Fluttering quietly that night, we approached the great light. It gave birth to shadows, just like the sun. It held warmth, transcribed into each metals and glasses encasing it. The handle was cold, however, with no hint of heat taint nor sun flares. Many pitiful climbers dared not to venture higher than their wings may take them.
The sparkle was there. We believed this was the light that would guide us to utopia.
You know—the kind of place where you can get unlimited supplies of food and water. Where no one had the need to compete or kill in order to survive the harsh and cruel ecosystem. Yes, the sparkle was there, and we began to refer to it as our light of hope.
This night, we would conquer it.
We would make the earth, the sky, the warmth of the soil, and the sweet taste of a berry tree sap ours. Gone would be the days of harsh enslavement and terror from bigger folks who ravaged our nests and pillaged our kinds without mercy. Gone would be the days of endless searching for water. Or the days when foods were taken from us at the cost of our lives. The sensation ever so reverberating in our hearts, it began to take over our soul with desire and greed. The sense of impending freedom; the smell of an encased heaven. Nothing else mattered to us.
We flew closer, glided over open air and the stainless handle encasing the light of hope. We roosted on the borders of light. The heat was real; the feeling of burn struck our gut and confidence. We began to question whether a paradise would feel so hot. We began to waver and guessed whether this was the sacred flames of purgatory, or the wicked plumes of hell. Each second we waste dehydrated our wings severely. After several seconds exposed to direct heat, one of us fell with honor. And then came along the second one, the third one, and before long, all of them. The task had proven to be too harsh on them.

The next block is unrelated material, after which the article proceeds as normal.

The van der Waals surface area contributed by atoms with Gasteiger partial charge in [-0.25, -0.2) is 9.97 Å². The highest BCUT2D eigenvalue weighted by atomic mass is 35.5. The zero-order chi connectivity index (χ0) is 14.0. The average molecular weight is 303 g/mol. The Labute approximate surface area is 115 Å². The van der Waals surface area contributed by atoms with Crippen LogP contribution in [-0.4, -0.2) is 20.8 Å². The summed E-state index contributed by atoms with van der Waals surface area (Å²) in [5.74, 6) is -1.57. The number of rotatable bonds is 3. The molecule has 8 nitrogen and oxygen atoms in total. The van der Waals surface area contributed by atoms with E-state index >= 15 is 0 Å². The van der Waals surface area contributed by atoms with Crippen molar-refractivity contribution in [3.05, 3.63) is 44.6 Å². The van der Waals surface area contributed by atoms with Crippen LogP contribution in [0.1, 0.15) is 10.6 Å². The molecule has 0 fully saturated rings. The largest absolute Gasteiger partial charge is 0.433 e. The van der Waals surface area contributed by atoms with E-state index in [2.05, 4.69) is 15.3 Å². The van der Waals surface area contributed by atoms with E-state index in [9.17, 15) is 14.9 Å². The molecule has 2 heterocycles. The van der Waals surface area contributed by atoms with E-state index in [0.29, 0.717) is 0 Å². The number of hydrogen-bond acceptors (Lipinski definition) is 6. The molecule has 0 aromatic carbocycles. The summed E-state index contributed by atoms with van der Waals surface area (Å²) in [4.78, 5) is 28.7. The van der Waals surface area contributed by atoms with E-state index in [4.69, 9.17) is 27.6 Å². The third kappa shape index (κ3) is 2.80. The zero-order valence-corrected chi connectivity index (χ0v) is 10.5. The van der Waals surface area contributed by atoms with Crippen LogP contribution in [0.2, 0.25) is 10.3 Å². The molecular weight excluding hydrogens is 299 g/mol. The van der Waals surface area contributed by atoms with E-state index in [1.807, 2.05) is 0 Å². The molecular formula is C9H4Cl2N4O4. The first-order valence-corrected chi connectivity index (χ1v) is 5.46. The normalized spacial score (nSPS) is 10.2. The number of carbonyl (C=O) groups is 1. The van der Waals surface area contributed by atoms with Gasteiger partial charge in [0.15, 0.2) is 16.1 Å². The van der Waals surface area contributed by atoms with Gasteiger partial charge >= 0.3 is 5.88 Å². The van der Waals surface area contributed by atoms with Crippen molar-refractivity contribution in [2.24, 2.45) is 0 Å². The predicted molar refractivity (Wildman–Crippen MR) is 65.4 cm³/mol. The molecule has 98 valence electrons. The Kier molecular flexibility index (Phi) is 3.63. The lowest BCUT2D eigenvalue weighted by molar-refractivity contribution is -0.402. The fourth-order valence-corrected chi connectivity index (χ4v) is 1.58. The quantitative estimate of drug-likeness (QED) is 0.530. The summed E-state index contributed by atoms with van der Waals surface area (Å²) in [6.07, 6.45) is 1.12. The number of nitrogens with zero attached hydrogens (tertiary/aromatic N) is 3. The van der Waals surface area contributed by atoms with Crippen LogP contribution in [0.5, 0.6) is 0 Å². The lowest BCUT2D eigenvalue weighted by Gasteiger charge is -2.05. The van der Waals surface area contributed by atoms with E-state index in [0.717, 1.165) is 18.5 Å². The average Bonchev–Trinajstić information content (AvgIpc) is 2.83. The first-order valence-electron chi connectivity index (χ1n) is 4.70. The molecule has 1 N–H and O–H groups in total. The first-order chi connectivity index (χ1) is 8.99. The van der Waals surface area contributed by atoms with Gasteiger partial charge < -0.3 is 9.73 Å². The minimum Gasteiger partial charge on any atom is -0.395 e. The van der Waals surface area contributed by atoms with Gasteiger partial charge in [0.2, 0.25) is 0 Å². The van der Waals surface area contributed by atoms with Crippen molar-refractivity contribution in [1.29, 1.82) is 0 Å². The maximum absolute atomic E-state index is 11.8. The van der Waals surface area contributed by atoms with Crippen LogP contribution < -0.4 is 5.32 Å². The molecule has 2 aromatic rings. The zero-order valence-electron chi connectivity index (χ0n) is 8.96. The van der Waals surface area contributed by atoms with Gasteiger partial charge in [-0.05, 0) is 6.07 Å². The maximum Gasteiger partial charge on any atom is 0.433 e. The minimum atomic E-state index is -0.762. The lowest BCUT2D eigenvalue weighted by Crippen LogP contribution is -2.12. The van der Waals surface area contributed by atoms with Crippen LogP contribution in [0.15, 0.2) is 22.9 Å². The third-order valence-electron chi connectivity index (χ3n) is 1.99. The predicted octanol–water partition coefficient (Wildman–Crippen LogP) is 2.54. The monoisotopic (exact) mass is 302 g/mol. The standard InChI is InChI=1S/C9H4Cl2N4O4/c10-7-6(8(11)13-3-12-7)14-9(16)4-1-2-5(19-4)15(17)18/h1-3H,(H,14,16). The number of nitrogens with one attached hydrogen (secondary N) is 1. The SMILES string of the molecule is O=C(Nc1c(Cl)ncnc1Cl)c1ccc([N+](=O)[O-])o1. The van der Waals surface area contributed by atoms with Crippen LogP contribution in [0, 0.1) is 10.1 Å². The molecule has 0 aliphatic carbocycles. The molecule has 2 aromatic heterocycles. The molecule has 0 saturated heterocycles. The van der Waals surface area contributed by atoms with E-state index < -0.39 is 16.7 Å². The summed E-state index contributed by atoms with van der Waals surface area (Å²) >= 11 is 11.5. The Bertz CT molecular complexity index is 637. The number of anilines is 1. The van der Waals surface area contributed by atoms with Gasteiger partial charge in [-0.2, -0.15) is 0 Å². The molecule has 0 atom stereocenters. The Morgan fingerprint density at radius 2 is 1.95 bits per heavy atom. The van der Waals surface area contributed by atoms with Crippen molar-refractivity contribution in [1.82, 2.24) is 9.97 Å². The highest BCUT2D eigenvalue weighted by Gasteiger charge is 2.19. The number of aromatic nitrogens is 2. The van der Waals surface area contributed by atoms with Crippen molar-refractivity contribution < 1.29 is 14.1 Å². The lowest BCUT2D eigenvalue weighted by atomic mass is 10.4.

I alone persevered, and lifted my wings to get a better look and hopefully seize the spherical dawn. It felt so close I could actually taste the skies. I was so sure I would attain it in mere milliseconds, until I, too, had my wings stripped away, incinerated and obliterated with disgrace. The moment that waited me was clear. I had failed my mission, and I fell.
Only, I did not fall into the ground. Those who did became prey of the hungry ant folks. I ended up falling, yet cradled within the metal encasing the borders of light. The so-called and once revered light of hope in our mother tongue.
As I felt my life faded away before me, I came to remember several things. Like the sun-sweet taste of fruits flesh bore from treetops. Or the adrenaline rush we got when faced against mighty enemies. Also the refreshing drop of dew upon every daybreak, the wisdom of the elders who objected our plans. And finally, the love we shared and the storms we had weathered to come to this day.
After that, I cried. Or at least I thought I would have. Because only after the burn did I realize the significance of one’s life.
Only after the burn did I realize no light of hope ever worth the lives of my people.
Only after the burn did I realize, we didn’t need the great light.
Only after the burn did I realize, the heaven we sought was, in fact, earth itself.